Rev. Alban Butler (171173). Volume VII: July. The Lives of the Saints. 1866.
St. Grimbald, Abbot
[Native of St. Omer.] HE was a monk at St. Bertins, and with his abbot entertained King Alfred in that abbey when that prince was going to Rome. This king, afterwards, by the advice of Eldred archbishop of Canterbury, sent messengers to St. Bertins to invite Grimbald over to England, where he arrived, Hugh being twelfth abbot of that monastery, in the year 885. Asserius, a monk of Menevia or St. Davids, whom king Alfred honoured with his particular esteem, and who was afterwards bishop of Shireburn, was one of these messengers.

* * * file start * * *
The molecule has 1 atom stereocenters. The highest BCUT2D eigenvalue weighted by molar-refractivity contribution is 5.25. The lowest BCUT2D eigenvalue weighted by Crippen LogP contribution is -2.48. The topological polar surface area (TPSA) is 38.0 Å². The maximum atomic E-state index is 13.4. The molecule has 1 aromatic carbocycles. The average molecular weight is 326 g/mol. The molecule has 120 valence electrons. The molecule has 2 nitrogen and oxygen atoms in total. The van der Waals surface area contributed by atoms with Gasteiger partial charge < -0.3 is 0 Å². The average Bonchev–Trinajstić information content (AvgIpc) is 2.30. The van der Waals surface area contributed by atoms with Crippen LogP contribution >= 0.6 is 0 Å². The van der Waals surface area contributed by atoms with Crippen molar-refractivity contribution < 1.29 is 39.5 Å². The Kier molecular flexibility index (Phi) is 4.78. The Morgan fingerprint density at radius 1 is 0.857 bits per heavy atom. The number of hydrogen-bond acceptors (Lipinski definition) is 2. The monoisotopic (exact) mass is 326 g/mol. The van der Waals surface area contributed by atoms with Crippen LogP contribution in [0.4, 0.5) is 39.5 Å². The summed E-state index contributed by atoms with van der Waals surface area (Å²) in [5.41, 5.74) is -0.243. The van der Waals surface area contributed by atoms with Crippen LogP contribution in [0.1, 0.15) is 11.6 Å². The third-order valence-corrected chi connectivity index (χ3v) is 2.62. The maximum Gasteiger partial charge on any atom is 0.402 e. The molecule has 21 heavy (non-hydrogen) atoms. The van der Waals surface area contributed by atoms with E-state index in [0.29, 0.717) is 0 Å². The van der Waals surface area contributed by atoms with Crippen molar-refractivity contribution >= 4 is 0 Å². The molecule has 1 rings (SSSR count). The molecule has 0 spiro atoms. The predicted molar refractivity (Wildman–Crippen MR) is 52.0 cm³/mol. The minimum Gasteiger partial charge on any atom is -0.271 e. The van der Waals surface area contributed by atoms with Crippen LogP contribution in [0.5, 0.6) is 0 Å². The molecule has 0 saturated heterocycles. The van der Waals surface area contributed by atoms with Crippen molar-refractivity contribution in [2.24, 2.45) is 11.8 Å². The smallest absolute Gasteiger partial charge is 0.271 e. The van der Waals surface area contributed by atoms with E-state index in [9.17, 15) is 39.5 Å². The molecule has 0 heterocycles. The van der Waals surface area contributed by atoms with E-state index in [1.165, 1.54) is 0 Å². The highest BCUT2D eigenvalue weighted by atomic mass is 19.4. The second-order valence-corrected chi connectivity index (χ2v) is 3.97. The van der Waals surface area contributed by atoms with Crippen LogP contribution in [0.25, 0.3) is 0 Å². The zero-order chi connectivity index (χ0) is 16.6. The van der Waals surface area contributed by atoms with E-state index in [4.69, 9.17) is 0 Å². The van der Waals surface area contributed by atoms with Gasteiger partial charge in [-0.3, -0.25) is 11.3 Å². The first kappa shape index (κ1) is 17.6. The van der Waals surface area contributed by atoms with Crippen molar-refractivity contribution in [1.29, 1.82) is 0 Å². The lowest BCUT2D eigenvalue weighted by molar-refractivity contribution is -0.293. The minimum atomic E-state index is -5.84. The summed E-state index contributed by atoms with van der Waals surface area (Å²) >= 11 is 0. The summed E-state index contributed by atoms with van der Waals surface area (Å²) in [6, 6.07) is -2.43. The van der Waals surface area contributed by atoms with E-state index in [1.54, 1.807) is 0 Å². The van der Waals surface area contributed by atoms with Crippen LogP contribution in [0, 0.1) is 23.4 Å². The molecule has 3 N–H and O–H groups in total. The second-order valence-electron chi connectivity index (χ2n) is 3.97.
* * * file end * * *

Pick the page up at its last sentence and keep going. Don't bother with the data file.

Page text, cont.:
The Oxonian writers tell us that Grimbald was appointed first professor of divinity at Oxford, when he is said to have founded that university; and that Asserius, John Erigena, and St. Neot taught there at the same time. The learned Mr. Hearne says not only that Grimbald built St. Peters church in the East, but also that the eastern vault of his ancient structure is standing to this day, of which he gives a plan. Upon the death of Eldred archbishop of Canterbury, King Alfred pressed Grimbald to accept that dignity; but was not able to extort his consent, and was obliged to allow him to retire to the church of Winchester. King Alfreds son and successor Edward, in compliance with his fathers will, built the new Minstre close to the old, in which he placed secular canons, says Tanner, and appointed St. Grimbald abbot over them; this title being then given to a superior of secular or regular priests. About sixty years after, Bishop Ethelwolph brought in monks in place of those secular canons. King Henry I. removed this monastery of New Minstre out of the walls of the city to the place called Hide, which still continued sometimes to be called St. Grimbalds monastery. The body of the great King Alfred was removed by his son from the Old Minstre, and that of his queen, Alswithe, from the nunnery of Nunnaminstre, and deposited together in the New Minstre, afterwards in Hide Monastery. Nunnaminstre was founded by King Alfred, or rather by his queen, Alswithe. St. Edburge, a daughter of King Edward, was a nun, and, according to Leland, abbess there. St. Grimbald in his last sickness, though extremely feeble, gathered strength when the sacred viaticum was brought, rose out of bed, and received it prostrate on the ground. After this he desired to be left alone for three days, which he spent in close union of his heart with God. On the fourth day the community was called into his chamber, and amidst their prayers the saint calmly breathed forth his happy soul on the 8th of July, in the year 903, of his age eighty-three. His body was reposed in this church, and honoured amongst its most precious relics. It was taken up by St. Elphegus, and exposed in a silver shrine. See his life written by Goscelin, monk of St. Bertins; Capgrave; Leland, Collect, t. 1, p. 18; John Yperius in Chron. St. Bertini; Molan. in Natal. Sanct. Belgii; Hearne, Præf. in Lelandi Collect. t. 1, p. 28, t. 2, p. 217; and Præf. in Thomæ Caii Vindicias Oxon. contra Joan. Caium Cantabrig. p. 27; Woode Ant. Oxon. t. 1, p. 9.